Sunday, August 29, 2004

Almost Heaven, but not quite

Readers of my first book, In God's Country: The Patriot Movement and the Pacific Northwest, will be interested in this Associated Press feature by Rebecca Boone about Bo Gritz's apparently failed attempt to establish a right-wing encalve in north-central Idaho called Almost Heaven, whose founding I described in detail in the book:
Almost Heaven almost gone? "Patriot" haven now silent a decade later

This is largely an update that finds most of the extremists have seeped out of the community, leaving a handful of more stable occupants whose politics are certainly far to the right but who appear less inclined to cause trouble.

The activity generated by the extremists was well worth noting:
Some residents filed documents with the Idaho County Courthouse, renouncing their U.S. citizenship and claiming to be "sovereigns" of the "Idaho State Republic."

Others started a militia group called the Idaho Mountain Boys. The group was later accused of plotting to kill U.S. District Judge Edward Lodge, and member and former Almost Home resident Larry Raugust eventually pleaded guilty to 15 counts of making bombs. He was accused of planting land mines around the foreclosed property of a friend near Almost Heaven. Two other militia members were convicted of a 1999 plot to blow up a propane tank farm near Sacramento, Calif.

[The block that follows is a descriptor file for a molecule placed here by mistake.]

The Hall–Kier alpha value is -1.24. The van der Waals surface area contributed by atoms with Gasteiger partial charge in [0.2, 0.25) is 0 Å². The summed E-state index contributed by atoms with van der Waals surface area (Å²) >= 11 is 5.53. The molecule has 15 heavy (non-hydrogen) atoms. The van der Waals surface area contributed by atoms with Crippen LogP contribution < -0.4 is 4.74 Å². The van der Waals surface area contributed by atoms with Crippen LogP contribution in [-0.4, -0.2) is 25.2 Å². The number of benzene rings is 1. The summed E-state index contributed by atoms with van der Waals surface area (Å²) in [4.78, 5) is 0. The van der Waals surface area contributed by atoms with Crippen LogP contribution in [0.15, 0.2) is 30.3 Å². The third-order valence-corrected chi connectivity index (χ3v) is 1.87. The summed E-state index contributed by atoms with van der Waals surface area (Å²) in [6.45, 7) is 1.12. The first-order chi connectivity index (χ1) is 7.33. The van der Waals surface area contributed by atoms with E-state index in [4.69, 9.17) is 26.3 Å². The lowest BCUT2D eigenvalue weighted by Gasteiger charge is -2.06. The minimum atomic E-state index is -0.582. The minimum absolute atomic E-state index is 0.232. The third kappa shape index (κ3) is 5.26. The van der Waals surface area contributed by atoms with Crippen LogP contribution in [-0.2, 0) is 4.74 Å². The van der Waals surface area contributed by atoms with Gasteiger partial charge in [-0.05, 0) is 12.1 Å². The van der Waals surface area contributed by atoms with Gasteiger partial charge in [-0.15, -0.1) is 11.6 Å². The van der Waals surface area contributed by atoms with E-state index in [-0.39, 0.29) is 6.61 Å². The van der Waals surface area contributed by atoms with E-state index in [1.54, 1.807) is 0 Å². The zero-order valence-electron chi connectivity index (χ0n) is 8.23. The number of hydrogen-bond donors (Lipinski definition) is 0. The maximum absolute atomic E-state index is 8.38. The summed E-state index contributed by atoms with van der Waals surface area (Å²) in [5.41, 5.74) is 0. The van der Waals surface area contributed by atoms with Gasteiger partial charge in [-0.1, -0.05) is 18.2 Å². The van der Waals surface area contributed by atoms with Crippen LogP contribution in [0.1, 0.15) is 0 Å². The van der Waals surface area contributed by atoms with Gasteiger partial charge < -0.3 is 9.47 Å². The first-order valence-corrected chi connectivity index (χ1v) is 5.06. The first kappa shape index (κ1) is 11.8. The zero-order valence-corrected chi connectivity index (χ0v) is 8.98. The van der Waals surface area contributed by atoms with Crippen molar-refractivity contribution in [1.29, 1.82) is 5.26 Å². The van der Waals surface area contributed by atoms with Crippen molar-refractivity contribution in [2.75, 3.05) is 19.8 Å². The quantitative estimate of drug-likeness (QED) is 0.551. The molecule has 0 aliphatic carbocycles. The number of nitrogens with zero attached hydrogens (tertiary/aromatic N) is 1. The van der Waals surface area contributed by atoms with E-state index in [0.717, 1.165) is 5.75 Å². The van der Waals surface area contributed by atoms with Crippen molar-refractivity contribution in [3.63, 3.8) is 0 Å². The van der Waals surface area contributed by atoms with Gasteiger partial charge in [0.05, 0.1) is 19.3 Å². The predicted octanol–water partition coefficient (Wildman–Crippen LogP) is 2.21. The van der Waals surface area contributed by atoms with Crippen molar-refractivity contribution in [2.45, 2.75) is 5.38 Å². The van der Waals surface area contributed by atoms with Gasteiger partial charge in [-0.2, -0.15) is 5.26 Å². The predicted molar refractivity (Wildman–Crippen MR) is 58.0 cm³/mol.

Meanwhile, the enclave also had a ripple effect, spreading to nearby areas such as Grangeville, but also creating a countercurrent:
Meanwhile, all the press piqued the interest of other extremists who settled around Idaho County, not just at Almost Heaven, [Kamiah businessman Larry] Nims said.

"Probably 5 to 10 percent of extremists settled in Grangeville. We've always had a number of ultraconservatives and it's never been threatening. It's a good thing, a balance. But when you get hundreds of them, well, I was heartened to see the county wake up," Nims said.

Local residents became more active against the patriot group, joining a loosely organized discussion group started by Nims -- the Clearwater Valley Citizens for Human Rights. Area businesses posted signs stating "No Guns" after some Almost Heaven residents began toting six-shooters on their hips. Letters were written to local lawmakers and newspapers, and over time law enforcement agencies became more successful in arresting any lawbreakers in the patriot group.

Readers may also recall that I wrote a kind of follow-up for Salon on Bo Gritz's divorce and subsequent suicide attempt.

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